Maharashtra Revises Single-Use Plastic Ban: Items Now Allowed for Production and Use
Maharashtra has revised its single-use plastic ban after four years, allowing products made of compostable material as well as plastic packaging material with a thickness below 50 microns under certain conditions. The move will bring financial relief to producers of these plastic items and high-volume users in trade and business. Also of note, under federal law, from December 31, 2022, plastic carry bags must have thickness of at least 120 microns to enable re-use. Plastic bags with thickness lower than 75 microns are already illegal in India.
Maharashtra’s government has partially rolled back the state ban on certain plastic items that was implemented in 2018. The decision is aligned with the Indian federal government’s ban on plastic.
What is now allowed?
Maharashtra’s state government now allows the production and use of single-use disposable plastic items like straw, cups, plates, glasses, forks and spoons, and containers like bowls, among others, made of compostable plastic material.
A senior official speaking to Hindustan Times explained: “Compostable plastic is different from plastic made up of petrochemicals and fossil fuels. It can be composted at commercial facilities.”
Also to be allowed will be non-woven polypropylene carry-bags not more than 60 grams per square meter and plastic packaging material with thickness less than 50 microns if it is necessary to maintain the functionality of the product. This is for industries that are able to prove their productivity has been adversely impacted by the plastic ban.
All of these products need mandatory approval from the Central Institute of Plastic Engineering and Technology (CIPET) and Central Pollution Control Board (CPCB).
The partial roll-back will help stakeholders across the plastic industry – manufacturers and traders – and high volume users like restaurants, shops, and MSME businesses in the state.
Previously, on March 23, 2018, the Maharashtra environment department had banned the production, use, storage, distribution, wholesale, retail, import, and transport of all types of plastic bags, single-use disposable items made of plastic, thermocol, small bottles made of polyethylene terephthalate (PET, PETE) with less than half liter capacity, etc.
Then on April 11, 2018, the Maharashtra government allowed production and sale of PET/PETE bottles if the manufacturers, producers, sellers, and traders set up collection centers, reverse vending machines, and crushing machines for recycling units at strategic locations to collect and recycle waste bottles.
Moreover, in July this year, the Maharashtra government banned the production and use of plastic-coated and laminated goods in the state.
India’s plastic ban
The federal government amended the Plastic Waste Management Rules, 2016, prohibiting specific single-use plastic (SUP) items in India in August 2021. The Plastic Waste Management (Amendment) Rules, 2022, came into effect July 1, 2022 and has banned the nationwide manufacture, import, stocking, distribution, sale, and use of specific single-use plastic items that have low utility and high littering potential.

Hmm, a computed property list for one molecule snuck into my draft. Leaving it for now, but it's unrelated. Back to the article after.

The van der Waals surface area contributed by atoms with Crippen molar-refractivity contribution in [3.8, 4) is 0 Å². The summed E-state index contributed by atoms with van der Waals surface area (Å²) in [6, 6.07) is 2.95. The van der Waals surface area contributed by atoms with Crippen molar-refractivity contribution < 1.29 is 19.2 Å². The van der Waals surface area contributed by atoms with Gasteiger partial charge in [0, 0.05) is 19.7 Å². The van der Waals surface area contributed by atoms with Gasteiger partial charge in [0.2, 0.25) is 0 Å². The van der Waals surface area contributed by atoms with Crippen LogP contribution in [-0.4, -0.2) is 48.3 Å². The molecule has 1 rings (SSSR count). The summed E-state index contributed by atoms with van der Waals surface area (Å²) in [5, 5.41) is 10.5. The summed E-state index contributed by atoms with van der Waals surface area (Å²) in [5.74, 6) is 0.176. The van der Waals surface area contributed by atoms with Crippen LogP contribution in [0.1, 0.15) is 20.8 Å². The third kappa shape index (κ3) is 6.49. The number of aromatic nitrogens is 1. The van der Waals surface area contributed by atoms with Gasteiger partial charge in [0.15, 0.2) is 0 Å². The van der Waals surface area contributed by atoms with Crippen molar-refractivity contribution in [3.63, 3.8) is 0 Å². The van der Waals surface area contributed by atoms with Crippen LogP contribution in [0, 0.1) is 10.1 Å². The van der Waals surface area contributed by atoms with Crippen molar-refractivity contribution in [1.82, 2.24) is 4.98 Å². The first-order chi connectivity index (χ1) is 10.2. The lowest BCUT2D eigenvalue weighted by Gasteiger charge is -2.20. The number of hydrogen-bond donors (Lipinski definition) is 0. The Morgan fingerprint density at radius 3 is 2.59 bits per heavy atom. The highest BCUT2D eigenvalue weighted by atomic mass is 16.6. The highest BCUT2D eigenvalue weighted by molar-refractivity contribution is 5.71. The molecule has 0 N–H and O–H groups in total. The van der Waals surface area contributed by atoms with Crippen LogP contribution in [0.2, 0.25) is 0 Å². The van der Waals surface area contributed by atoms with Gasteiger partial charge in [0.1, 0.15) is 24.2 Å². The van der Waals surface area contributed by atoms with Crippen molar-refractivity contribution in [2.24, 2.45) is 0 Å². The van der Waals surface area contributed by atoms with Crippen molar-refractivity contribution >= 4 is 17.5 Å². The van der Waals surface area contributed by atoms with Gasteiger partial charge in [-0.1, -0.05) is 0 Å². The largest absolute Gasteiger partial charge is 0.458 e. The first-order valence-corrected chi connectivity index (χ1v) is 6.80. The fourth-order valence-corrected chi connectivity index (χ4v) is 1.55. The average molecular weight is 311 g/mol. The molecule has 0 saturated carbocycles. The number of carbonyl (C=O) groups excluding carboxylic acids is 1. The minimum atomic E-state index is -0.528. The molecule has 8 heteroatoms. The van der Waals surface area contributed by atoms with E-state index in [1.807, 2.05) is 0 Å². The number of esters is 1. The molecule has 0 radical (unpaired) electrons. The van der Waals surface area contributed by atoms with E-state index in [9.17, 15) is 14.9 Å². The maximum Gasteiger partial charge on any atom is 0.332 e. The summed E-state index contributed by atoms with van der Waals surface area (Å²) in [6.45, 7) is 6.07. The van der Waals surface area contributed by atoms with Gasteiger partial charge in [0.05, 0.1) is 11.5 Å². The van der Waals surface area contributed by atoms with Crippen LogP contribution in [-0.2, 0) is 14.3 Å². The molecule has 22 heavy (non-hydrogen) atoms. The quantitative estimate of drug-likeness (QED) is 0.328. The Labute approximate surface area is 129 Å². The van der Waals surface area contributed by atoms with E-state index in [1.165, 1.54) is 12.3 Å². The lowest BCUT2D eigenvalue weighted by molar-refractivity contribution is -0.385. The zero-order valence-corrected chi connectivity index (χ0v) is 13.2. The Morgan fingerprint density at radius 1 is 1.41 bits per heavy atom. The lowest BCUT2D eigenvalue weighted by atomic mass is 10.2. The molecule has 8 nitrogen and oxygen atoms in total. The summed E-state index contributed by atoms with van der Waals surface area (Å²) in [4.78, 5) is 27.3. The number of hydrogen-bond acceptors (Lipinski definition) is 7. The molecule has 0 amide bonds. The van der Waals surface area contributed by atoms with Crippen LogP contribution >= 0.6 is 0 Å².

In February 2022, the Ministry of Environment, Forest, and Climate Change (MoEFCC) also released guidelines on the Extended Producer Responsibility (EPR) for plastic packaging vide the Plastic Waste Management (Amendment) Rules, 2022. This is also in effect from July 1, 2022.
Further, from December 31, 2022, plastic carry bags with thickness lower than 120 microns will be banned; plastic carry bags with thickness of less than 75 microns have been banned from September 30, 2021.
The following SUP items are banned: ear buds with plastic sticks, plastic sticks for balloons, plastic flags, candy sticks, ice- cream sticks, polystyrene (thermocol) for decoration, plastic plates, cups, glasses, cutlery like forks, spoons, and knives, straws, trays, wrapping or packing film around sweet boxes, invitation cards, cigarette packets, plastic or PVC banners less than 100 micron, and stirrers.
As India struggles to maintain a consistent line on its single-use plastic ban or even successfully implement its nationwide ban, it is evident that cheaper, green alternatives are needed that can be manufactured at scale.
This calls for investments and R&D efforts into biodegradable products that can replace plastic counterparts and whose end-use has commercial viability besides bolstering the current waste management infrastructure.
It is also becoming a more time sensitive concern for India, which generated nearly 3.5 million tons of plastic in 2020-21. The states of Maharashtra (13%), Punjab (12%), and Tamil Nadu (12%) led consumption as per reporting in DW.
Even though India has a relatively lower per capita consumption at 11 kilograms of plastic per year, the global average being 28 kilograms, it has a population size to contend with. Moreover, the country has recycling capacity for about just half the plastic it generates, at 1.56 million tons.
There are several stakeholders involved in the supply chain – raw material producers, manufacturers of finished items, FMCG companies, services sector like restaurants – that need to contribute their part to making India’s plastic management policy effective. The government is therefore likely to welcome research and product innovation that will incentivize and facilitate the shift away from plastic generation and wide use.
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